The Natural Resources Defense Council has found that the most energy draining piece of equipment in most homes are the digital video recorder and set-top box, with some typical home entertainment configurations eating more power than a new refrigerator and even some central air-conditioning systems.
According to a published report, a high-definition DVR and one high-definition cable box use an average of 446 kilowatt hours a year, about 10 percent more than a 21-cubic-foot energy-efficient refrigerator. These set-top boxes are energy hogs mostly because their drives, tuners and other components are generally running full tilt, or nearly so, 24 hours a day, even when not in active use.
The study reports that it costs American consumers more in electricity bills per year when they're not using their DVR and set-top box than when they are. The study concluded that the boxes consumed $3 billion in electricity per year in the United States, of which $2 billion is wasted when no one is watching and shows are not being recorded.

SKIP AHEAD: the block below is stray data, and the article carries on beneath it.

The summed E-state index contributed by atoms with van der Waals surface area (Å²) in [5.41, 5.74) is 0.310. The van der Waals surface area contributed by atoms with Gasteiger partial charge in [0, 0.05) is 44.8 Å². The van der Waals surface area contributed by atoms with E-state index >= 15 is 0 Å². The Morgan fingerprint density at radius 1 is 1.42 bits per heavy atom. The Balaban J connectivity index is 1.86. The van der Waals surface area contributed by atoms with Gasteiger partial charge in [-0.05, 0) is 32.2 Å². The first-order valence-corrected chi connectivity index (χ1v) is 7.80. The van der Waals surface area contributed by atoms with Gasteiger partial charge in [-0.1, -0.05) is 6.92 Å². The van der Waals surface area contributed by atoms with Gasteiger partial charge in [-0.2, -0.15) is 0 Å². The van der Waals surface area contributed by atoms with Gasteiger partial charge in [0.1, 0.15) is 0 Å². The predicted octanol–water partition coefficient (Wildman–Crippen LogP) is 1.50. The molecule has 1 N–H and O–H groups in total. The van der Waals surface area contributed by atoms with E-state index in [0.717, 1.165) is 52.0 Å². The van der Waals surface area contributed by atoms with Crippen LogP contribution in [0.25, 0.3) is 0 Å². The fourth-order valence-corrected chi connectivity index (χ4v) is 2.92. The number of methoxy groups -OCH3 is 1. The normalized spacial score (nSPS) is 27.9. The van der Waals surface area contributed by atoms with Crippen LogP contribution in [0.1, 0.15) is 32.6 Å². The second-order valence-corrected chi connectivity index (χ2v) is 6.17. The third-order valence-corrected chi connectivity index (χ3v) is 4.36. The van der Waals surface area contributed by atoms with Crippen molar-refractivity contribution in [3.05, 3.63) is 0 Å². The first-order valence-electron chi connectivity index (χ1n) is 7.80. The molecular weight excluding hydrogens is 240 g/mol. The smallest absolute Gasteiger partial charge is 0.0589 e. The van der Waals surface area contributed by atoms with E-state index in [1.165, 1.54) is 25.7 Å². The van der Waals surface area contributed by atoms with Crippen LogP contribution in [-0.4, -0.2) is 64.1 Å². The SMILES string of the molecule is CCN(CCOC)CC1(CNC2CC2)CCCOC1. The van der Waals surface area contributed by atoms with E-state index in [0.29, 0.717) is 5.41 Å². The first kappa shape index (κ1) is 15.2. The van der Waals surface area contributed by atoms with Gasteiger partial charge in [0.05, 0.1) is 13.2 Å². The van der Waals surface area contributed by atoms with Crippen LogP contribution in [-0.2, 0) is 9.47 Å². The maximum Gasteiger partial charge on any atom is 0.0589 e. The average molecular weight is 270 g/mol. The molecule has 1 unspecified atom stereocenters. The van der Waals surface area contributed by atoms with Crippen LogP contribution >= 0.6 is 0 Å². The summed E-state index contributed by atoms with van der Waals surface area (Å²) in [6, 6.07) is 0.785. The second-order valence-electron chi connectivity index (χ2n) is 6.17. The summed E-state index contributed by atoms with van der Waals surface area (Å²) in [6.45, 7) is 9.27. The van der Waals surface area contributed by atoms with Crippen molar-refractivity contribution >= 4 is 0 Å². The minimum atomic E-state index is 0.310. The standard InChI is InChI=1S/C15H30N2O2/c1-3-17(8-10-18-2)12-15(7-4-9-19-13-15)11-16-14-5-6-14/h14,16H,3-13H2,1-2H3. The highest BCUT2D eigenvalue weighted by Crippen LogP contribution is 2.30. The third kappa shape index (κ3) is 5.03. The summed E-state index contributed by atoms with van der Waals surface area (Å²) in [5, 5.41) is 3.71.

The group estimates that there are 160 million set top boxes currently installed in U.S. homes, and together they emit 16 million metric tons of carbon dioxide every year.
The problem with these set-tops is that do not have a low-power mode, like a cell phone or a laptop. Hitting the "off" button will typically dim the clock or display, but will not actually turn the device off or even reduce a significant amount of power that it's using in "sleep mode." So even when we think the boxes are off, they drawing the same amount of power.
Fixes for this exist, but they are not implemented because neither energy efficiency is a top priority for manufacturers, nor it is being made mandatory by regulators. In fact, cable boxes are not designed to be turned completely off, as cable operators often do updates at night, so they would rather keep the devices on at all times. Meanwhile, consumers don't want to wait a long time to "boot up" up their TV or lose out on the ability to record shows.
Although the study was conducted on American homes, the findings could be applicable on other countries as well as, since set-top box manufacturers are largely the same in most countries, Cisco, for instance.
The voluntary EnergyStar program is set to address set-top boxes and DVRs in the near future, but changes to consumer behavior is needed to pressurize cable or satellite companies to take responsibility for the energy that these set-top boxes use and find a way to better product design.